You are data, and the opinion of the data shall not be considered
Steve Bryant

Yes, new technologies can change the way the world works, and no one can really anticipate all the changes that will result. There is a difference this time. The printing press, any new military weapon, the internal combustion engine, trains, airplanes, even early word processors, were not easy entry businesses. A company needed capital, political connections, and a big organization, sometimes a whole nation, to finance, plan and build tracks, roads, airports, weapons, and distribution systems, The need for such large infrastructures allowed for some regulations and some limitations to be put on the uses of these new technologies. There is still a great deal of discussion about how much regulation is necessary.

Many new, digital technologies, including advances in AI, can be done by a very small group of people and a $1000 computer. Some clever person, anywhere in the world, can create a computer virus that can do billions of dollars in damage. And the Collison brothers wrote seven lines of code and turned that into nine billion dollar business helping people pay for stuff on-line.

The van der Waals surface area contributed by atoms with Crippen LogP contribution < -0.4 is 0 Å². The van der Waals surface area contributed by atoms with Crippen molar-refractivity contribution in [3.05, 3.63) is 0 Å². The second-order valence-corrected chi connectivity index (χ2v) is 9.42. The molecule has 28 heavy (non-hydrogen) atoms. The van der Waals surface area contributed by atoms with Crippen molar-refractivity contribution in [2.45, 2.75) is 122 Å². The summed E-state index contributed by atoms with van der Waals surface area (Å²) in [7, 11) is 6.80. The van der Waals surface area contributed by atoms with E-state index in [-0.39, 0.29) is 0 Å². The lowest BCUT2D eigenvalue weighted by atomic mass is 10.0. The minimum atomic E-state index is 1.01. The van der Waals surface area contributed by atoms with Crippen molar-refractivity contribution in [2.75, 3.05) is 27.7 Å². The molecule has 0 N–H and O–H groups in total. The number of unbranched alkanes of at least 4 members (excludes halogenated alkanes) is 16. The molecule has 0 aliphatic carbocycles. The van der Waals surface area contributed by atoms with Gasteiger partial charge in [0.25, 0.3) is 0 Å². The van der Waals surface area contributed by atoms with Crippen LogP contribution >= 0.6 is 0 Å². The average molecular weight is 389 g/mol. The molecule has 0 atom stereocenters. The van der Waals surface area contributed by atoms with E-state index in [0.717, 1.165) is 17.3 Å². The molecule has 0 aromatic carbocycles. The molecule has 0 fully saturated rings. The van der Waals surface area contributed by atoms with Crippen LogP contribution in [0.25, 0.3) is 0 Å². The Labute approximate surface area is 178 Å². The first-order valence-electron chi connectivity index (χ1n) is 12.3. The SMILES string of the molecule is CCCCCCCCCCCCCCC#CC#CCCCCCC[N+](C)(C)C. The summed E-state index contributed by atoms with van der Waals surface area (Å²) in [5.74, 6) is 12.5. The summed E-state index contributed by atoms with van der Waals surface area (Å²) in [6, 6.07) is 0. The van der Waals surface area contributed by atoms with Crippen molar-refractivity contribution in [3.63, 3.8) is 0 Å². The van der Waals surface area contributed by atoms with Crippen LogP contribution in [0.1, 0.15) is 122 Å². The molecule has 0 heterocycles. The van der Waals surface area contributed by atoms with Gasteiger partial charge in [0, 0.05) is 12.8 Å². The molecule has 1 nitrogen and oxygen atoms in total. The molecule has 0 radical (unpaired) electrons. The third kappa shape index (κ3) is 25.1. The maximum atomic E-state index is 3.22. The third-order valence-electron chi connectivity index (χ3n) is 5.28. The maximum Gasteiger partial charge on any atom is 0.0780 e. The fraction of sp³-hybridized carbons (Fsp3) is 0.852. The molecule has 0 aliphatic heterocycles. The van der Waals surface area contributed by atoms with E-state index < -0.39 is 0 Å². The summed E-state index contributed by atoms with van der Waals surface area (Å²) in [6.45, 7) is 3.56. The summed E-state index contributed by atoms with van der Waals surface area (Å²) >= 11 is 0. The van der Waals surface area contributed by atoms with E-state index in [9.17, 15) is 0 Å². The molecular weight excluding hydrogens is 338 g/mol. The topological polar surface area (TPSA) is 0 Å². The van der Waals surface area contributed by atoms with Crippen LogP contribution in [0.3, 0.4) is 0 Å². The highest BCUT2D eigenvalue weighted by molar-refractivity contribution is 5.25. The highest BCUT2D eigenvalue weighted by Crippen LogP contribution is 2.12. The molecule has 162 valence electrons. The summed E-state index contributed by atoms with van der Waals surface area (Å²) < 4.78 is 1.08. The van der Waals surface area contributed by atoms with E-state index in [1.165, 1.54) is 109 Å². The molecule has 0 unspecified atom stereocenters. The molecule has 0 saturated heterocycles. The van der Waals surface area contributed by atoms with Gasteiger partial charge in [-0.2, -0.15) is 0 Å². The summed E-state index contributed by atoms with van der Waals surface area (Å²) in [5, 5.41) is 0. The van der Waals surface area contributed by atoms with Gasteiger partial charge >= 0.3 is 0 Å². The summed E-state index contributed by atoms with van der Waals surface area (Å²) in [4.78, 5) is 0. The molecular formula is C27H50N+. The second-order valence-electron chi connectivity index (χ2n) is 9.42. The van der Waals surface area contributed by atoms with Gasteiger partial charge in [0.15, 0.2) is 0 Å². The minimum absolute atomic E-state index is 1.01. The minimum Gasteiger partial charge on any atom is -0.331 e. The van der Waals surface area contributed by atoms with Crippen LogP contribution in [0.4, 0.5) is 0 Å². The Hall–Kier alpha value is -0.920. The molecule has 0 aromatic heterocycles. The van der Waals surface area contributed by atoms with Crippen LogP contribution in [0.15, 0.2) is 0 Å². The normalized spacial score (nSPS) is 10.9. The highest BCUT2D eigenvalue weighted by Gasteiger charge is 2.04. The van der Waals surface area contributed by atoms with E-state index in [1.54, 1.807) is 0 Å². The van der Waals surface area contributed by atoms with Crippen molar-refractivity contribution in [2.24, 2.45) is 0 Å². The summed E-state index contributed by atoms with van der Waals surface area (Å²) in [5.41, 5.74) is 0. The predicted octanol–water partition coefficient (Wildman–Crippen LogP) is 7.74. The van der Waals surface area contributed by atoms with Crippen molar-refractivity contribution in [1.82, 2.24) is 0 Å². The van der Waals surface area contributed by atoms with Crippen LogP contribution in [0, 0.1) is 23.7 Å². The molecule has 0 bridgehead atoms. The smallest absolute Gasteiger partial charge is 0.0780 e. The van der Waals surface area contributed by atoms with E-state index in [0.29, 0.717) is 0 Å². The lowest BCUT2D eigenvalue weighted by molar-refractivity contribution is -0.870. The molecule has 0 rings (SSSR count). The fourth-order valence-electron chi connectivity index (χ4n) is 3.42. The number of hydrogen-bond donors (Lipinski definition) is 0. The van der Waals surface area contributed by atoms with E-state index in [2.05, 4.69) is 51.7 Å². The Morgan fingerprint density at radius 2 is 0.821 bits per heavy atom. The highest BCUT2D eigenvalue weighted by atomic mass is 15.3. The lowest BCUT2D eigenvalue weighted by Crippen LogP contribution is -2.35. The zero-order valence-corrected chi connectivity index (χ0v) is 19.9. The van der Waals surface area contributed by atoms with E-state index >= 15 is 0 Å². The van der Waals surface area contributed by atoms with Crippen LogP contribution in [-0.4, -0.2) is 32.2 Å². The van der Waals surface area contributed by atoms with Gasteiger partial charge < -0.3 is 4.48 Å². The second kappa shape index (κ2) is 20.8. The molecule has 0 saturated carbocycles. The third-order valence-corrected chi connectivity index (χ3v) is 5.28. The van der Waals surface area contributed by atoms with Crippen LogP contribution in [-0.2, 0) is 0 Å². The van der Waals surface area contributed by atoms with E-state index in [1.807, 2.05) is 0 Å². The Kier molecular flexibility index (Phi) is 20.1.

If any small group of clever people (1 person), can create all kinds of stuff that can have a major impact, it is much more difficult to put any controls on it. Technology is just a tool. People use tools to build great things, provide new knowledge, or to steal lots of money or manipulate minds.

We don’t know where we’re going and what the effects of any new tool might be. We don’t have a great deal of trust in unknown developers. We have even less trust in the people who would be the regulators. We have to learn how to think critically and pick and choose what is best for each of us.

It’s a very daunting task.

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